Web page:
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Original Investigation
October 9, 2019

Longitudinal Associations Between Income Changes and Incident Cardiovascular Disease: The Atherosclerosis Risk in Communities Study

Author Affiliations
  • 1Cardiovascular Division, Brigham and Women's Hospital, Harvard Medical School, Boston, Massachusetts
  • 2Harvard T. H. Chan School of Public Health, Boston, Massachusetts
  • 3Geisel School of Medicine at Dartmouth, Hanover, New Hampshire
  • 4Division of Cardiovascular Medicine, Perelman School of Medicine, University of Pennsylvania, Philadelphia
  • 5University of Minnesota School of Public Health, Minneapolis
  • 6University of North Carolina Gillings School of Global Public Health, Chapel Hill
  • 7University of Kentucky College of Public Health, Lexington
  • 8School of Health Professions, Sackler Faculty of Medicine, Tel Aviv University, Israel
  • 9Johns Hopkins Bloomberg School of Public Health, Baltimore, Maryland
JAMA Cardiol. Published online October 9, 2019. doi:10.1001/jamacardio.2019.3788
Key Points

Question  What is the association between bidirectional income change and cardiovascular disease?

Findings  In this cohort study of middle-aged, community-dwelling adults, a more than 50% income drop was significantly associated with higher risk of incident cardiovascular disease, while a more than 50% income rise was significantly associated with lower risk of incident cardiovascular disease, over a 17-year follow-up.

Meaning  A negative income change is associated with higher risk of incident cardiovascular disease, while a positive income change is associated with lower risk of incident cardiovascular disease.

Abstract

Importance  Higher income is associated with lower incident cardiovascular disease (CVD). However, there is limited research on the association between changes in income and incident CVD.

Objective  To examine the association between change in household income and subsequent risk of CVD.

Design, Setting, and Participants  The Atherosclerosis Risk In Communities (ARIC) study is an ongoing, prospective cohort of 15 792 community-dwelling men and women, of mostly black or white race, from 4 centers in the United States (Jackson, Mississippi; Washington County, Maryland; suburbs of Minneapolis, Minnesota; and Forsyth County, North Carolina), beginning in 1987. For our analysis, participants were followed up until December 31, 2016.

Exposures  Participants were categorized based on whether their household income dropped by more than 50% (income drop), remained unchanged/changed less than 50% (income unchanged), or increased by more than 50% (income rise) over a mean (SD) period of approximately 6 (0.3) years between ARIC visit 1 (1987-1989) and visit 3 (1993-1995).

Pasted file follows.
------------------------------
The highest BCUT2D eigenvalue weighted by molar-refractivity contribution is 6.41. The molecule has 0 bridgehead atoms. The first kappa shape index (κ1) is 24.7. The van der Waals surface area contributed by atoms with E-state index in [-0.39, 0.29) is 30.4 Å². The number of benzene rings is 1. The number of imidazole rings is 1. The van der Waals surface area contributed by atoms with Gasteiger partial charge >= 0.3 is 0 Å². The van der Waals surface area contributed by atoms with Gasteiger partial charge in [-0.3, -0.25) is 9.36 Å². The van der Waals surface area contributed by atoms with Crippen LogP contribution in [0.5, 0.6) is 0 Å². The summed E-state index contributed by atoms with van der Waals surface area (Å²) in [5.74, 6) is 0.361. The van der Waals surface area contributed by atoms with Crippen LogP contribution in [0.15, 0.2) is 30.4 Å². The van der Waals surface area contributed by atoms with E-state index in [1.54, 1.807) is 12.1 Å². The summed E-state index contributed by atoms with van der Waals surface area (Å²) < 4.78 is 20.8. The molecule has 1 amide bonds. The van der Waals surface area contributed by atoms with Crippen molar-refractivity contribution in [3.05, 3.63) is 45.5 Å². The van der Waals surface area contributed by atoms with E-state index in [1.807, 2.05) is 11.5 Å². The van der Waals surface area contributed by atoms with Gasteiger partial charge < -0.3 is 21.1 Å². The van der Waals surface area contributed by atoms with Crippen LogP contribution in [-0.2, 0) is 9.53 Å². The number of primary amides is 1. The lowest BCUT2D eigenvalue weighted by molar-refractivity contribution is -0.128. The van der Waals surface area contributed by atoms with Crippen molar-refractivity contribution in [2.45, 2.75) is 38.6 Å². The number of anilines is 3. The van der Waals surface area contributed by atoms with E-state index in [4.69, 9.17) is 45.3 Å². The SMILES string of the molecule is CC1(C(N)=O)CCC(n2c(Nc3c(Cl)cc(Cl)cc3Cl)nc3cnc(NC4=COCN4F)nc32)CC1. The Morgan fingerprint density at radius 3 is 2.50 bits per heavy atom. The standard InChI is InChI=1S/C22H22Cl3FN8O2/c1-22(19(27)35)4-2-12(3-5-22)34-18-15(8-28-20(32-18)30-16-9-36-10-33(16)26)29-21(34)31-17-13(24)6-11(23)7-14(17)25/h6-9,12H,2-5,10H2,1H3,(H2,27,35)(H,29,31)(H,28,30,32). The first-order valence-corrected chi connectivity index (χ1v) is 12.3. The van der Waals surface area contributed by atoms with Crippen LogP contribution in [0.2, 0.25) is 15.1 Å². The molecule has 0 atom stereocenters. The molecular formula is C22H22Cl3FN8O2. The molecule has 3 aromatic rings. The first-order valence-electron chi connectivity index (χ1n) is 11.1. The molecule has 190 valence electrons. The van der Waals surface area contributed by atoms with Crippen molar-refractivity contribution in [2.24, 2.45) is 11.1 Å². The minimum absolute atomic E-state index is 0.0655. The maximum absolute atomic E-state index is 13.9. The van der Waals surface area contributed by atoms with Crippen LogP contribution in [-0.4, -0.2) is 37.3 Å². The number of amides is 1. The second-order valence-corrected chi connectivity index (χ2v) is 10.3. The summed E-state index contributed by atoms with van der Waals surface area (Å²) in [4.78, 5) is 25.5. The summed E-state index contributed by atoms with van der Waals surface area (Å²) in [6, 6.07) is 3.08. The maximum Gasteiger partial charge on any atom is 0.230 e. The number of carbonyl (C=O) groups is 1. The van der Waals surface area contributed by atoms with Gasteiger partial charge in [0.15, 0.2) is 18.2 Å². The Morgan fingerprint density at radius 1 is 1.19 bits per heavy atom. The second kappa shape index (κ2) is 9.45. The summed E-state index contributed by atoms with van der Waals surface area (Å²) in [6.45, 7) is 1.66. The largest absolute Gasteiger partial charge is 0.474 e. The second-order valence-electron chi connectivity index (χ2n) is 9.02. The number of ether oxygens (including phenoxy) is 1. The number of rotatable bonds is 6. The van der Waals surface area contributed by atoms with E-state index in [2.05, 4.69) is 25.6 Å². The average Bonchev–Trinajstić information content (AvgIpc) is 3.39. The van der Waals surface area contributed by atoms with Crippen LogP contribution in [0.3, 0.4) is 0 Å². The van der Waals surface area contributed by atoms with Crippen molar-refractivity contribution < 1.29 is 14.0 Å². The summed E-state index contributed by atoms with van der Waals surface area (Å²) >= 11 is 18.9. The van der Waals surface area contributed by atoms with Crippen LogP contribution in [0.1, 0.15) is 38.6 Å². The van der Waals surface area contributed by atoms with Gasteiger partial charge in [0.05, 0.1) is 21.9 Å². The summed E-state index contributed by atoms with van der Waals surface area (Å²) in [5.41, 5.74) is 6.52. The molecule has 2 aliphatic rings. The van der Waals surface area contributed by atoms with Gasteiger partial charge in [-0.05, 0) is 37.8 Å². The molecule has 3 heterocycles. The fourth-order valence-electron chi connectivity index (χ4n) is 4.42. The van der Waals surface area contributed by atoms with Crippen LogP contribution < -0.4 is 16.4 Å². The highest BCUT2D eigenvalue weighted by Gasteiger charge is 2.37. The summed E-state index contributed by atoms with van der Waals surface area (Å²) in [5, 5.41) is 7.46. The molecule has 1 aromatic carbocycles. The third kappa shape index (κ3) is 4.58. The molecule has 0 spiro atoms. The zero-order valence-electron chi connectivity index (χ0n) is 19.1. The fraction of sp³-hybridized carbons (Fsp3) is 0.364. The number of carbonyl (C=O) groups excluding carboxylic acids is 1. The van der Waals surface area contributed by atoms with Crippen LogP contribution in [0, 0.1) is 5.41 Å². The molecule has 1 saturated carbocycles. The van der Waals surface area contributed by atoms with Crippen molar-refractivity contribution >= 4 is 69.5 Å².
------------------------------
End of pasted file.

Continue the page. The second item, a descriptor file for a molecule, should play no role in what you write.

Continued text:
Main Outcomes and Measures  Our primary outcome was incidence of CVD after ARIC visit 3, including myocardial infarction (MI), fatal coronary heart disease, heart failure (HF), or stroke during a mean (SD) of 17 (7) years. Analyses were adjusted for sociodemographic variables, health behaviors, and CVD biomarkers.

Results  Of the 8989 included participants (mean [SD] age at enrollment was 53 [6] years, 1820 participants were black [20%], and 3835 participants were men [43%]), 900 participants (10%) experienced an income drop, 6284 participants (70%) had incomes that remained relatively unchanged, and 1805 participants (20%) experienced an income rise. After full adjustment, those with an income drop experienced significantly higher risk of incident CVD compared with those whose incomes remained relatively unchanged (hazard ratio, 1.17; 95% CI, 1.03-1.32). Those with an income rise experienced significantly lower risk of incident CVD compared with those whose incomes remained relatively unchanged (hazard ratio, 0.86; 95% CI, 0.77-0.96).

Conclusions and Relevance  Income drop over 6 years was associated with higher risk of subsequent incident CVD over 17 years, while income rise over 6 years was associated with lower risk of subsequent incident CVD over 17 years. Health professionals should have greater awareness of the influence of income change on the health of their patients.

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